The Experimental Production of Fuel Briquettes from Jamaican Biomass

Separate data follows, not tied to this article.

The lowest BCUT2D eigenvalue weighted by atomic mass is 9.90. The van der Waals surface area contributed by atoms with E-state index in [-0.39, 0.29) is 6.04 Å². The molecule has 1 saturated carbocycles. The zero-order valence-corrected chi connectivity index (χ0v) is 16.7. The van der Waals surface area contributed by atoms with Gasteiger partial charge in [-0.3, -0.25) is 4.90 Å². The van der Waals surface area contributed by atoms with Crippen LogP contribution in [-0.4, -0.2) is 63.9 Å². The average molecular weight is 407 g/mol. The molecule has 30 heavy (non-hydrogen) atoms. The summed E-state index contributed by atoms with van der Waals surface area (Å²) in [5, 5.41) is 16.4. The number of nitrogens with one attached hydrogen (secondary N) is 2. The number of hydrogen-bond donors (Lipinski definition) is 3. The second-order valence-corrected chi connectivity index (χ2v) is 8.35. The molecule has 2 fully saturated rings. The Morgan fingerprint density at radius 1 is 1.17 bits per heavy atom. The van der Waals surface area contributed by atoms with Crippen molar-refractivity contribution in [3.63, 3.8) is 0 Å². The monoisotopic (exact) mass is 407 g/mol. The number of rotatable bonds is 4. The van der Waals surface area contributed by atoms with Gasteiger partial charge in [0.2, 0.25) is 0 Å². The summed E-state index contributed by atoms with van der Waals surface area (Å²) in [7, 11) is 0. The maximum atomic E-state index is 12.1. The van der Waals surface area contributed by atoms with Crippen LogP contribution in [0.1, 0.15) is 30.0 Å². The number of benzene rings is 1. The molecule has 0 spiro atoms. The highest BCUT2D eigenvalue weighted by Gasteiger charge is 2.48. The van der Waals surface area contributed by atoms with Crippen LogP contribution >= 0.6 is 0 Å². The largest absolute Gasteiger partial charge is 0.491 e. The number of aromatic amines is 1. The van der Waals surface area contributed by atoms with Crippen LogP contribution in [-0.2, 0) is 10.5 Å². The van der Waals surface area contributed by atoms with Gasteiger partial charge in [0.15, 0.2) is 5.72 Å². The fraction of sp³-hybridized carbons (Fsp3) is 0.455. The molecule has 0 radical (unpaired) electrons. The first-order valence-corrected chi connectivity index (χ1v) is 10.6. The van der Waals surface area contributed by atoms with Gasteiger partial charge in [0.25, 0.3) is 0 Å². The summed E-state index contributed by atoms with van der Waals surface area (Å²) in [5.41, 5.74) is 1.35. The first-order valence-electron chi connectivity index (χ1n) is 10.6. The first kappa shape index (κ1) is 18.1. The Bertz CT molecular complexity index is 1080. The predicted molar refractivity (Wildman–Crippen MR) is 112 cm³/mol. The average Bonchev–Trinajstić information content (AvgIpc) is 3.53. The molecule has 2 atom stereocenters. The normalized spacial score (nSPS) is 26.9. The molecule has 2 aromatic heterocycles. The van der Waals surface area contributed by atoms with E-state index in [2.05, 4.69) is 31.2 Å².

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Renewable sources of energy are necessary to replace traditional fossil fuels. Biomass sources are carbon neutral and are less popular in the Caribbean, especially since many Caricom states lack energy security. This research focuses on determining the characteristics of the biomass briquettes produced from banana leaves and sugar cane bagasse. Both banana leaves and sugar cane bagasse are two abundant agricultural wastes in Jamaica. By using these waste products at particle sizes <0.425mm and 0.425-2.36mm in addition to cassava starch solution (0.05g/cm3 and 0.10g/cm3) as a natural binder, the biomass was compressed into briquettes using a compound lever press. This resulted in the banana leaves increasing from a bulk density as low as 0.20g/cm3 to a briquette density of 0.39g/cm3. The bagasse improved their bulk density from 0.08 g/cm3 to briquette densities as high as 0.25g/cm3. Regarding the mechanical durability, the results indicated that an increase was observed upon increasing the starch binder concentration and decreasing the particle size. Subsequently, the banana leaves briquettes had the lowest durability of 59.17% at large particle size and low starch concentration. However, this was improved to 99.59% once the particle sizes were reduced and the starch concentration increased. The high heating values (HHV) were inversely proportional to the binder concentration in the case of the banana being above 17,00kJ/kg at 0.05g/cm3 and 16,500-16,600kJ/kg at 0.10g/cm3. The HHV for the bagasse ranged from 15,400kJ/kg to 17,700kJ/kg. The biomass-derived fuels could reduce the dependence on imported fossil fuels, especially with their applications in biomass-fired boilers.